Eager to simplify your data analysis? Get fast answers from Cortana with this guide.
While virtual assistants like Cortana were something of a novelty just a few years back, many of us have integrated these utilities into our daily tech usage since then. Cortana can be a great help if you’re trying to perform a web search or send a quick email — but she’s also more than capable of helping out with data analysis.
By combining the convenience of Cortana with Microsoft’s robust Power BI service, you can get quick answers about all kinds of data, simply by asking a question out loud. All it takes is a few extra steps as you assemble a report in Power BI, and your virtual assistant will gain a broad knowledge of your data that can be called upon at any time.
Here’s a step-by-step guide to using Cortana alongside Power BI.
Before you can actually use Cortana alongside Power BI, there’s some important groundwork to lay. First, import the data you want to use into the Power BI web client— the method will vary slightly depending on whether you’re using an Excel document or sourcing a dataset from an integrated service, but Power BI will guide you through the process.
Next, click the cog icon in the toolbar at the top of the screen and select Settings.
Once you’re in the Settings menu, head to the Datasets tab, then select the data that you want to use. Open the section titled Q&A and Cortana and check the box labelled Allow Cortana to access this dataset, then click Apply.
Next, we need to give Cortana access to our Power BI account. To do so, you’ll need to add the work or school account used to sign up for the service to your installation of Windows 10. To do so, open up the Settings app and navigate to Accounts > Access work or school > Connect.
Log into the account you used to sign up for Power BI, and you’ll see it added to the page as a connection.
Setting Up a Report
To ensure that Cortana can find your work, you’ll need to set up a report that’s formatted to her specifications. Click on your desired dataset in the Power BI client and then click the paintbrush icon.
Click on the Page Size dropdown and select Cortana in the Type field. Now, we can start building our report.
Above is a relatively simple report that I produced from a single Excel spreadsheet. Make sure that none of the elements included venture past the confines of the template. Now that the content is in place, we’re going to make it as easy as possible for Cortana to access it.
Click the paintbrush icon once again and this time open the Page Information dropdown. Enter a name that’s going to help you find the report that you’ve just created — try to use terms that are specific to this content.
Next, turn the Q&A slider to On. You should be presented with a field ready to accept alternate names. These names will help you and other users access the report, either by talking to Cortana or entering text in the Q&A field within Power BI.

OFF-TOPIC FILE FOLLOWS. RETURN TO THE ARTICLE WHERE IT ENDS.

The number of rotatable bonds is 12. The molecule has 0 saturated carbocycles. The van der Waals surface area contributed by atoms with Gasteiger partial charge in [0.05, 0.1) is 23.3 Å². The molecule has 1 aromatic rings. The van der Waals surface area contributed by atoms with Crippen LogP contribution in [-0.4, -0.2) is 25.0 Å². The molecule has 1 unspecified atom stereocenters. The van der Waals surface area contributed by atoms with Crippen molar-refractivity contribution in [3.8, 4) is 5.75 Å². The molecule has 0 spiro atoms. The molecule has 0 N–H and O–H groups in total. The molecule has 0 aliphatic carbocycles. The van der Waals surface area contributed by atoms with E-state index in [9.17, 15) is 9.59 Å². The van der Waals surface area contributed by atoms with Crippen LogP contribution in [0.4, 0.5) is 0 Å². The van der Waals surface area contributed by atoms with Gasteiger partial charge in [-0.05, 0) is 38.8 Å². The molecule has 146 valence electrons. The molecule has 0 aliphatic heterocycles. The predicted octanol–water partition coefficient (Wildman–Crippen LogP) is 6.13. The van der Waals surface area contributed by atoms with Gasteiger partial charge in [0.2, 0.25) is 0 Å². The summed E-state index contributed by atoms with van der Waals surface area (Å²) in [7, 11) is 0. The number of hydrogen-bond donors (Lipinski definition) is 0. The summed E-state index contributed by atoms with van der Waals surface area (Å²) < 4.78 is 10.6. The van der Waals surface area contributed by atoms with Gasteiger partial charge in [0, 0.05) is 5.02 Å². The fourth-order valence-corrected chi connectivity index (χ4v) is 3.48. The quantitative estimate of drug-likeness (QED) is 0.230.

However, since we’re focusing on Cortana, fill this space with terms that will help the virtual assistant find what you’re looking for. Make sure to include plenty of terms that specifically refer to the contents of your report — if they’re too vague, Cortana will be unable to make the connection, and instead direct you to other files on your system or web results.
Next, save the report using the icon in the toolbar. Head to its entry in the Reports section of the left-hand sidebar, navigate to File > Publish to web, and follow the instructions on-screen.
Now that we’ve given Cortana access to our Power BI report, she should be able to deliver this information in response to a spoken query. Referring to particular pieces of information by name should elicit the desired response.
However, the virtual assistant should also be able to seek out visualizations. In the following image, you can see that Cortana actually misheard my request — but she still managed to find the chart that I was referring to.
When Cortana displays a chart made in Power BI like this, you can mouse over individual elements to see a bit more information.
The biggest difficulty in using Cortana in conjunction with Power BI is knowing how to ask for the content that you’re looking for. Don’t be afraid to use trial and error to determine which terms work best — the Cortana’s observations of your PC usage and the files already stored on your computer are also factored into your interactions with her, so take that into account when you’re adding a title and any alternate names.
Try to differentiate the terms used in relation to your charts to the content that’s already stored on your computer. For instance, if my hard drive was filled with files pertaining to my ice cream business, it would be more difficult for Cortana to find the content I was looking for. As such, I’d choose different names for my chart that were more specific to the data enclosed.
Planning for Success
Cortana can either be a useless gimmick or an important asset — it all depends on your usage.
To get the most out of the virtual assistant, you need to consider what’s going to be helpful. The next time you’re writing up a sales report and you have to break off to find a particular fact or figure, make a note. That’s the content that you need to make accessible to Cortana, so rather than digging around your documents, you can simply ask her to look it up.
Just interacting with Cortana won’t make you more productive; you need to find ways that she can up your efficiency, then put her to task. For many business owners, the deep links with Power BI described in this article can save time and effort. However, you need to find a way of embedding Cortana’s abilities into your workflow, rather than having the software shape your approach.
Are you looking for help with Cortana or Power BI? Or do you have a handy tip to share with other users? Join the conversation in the comments section below.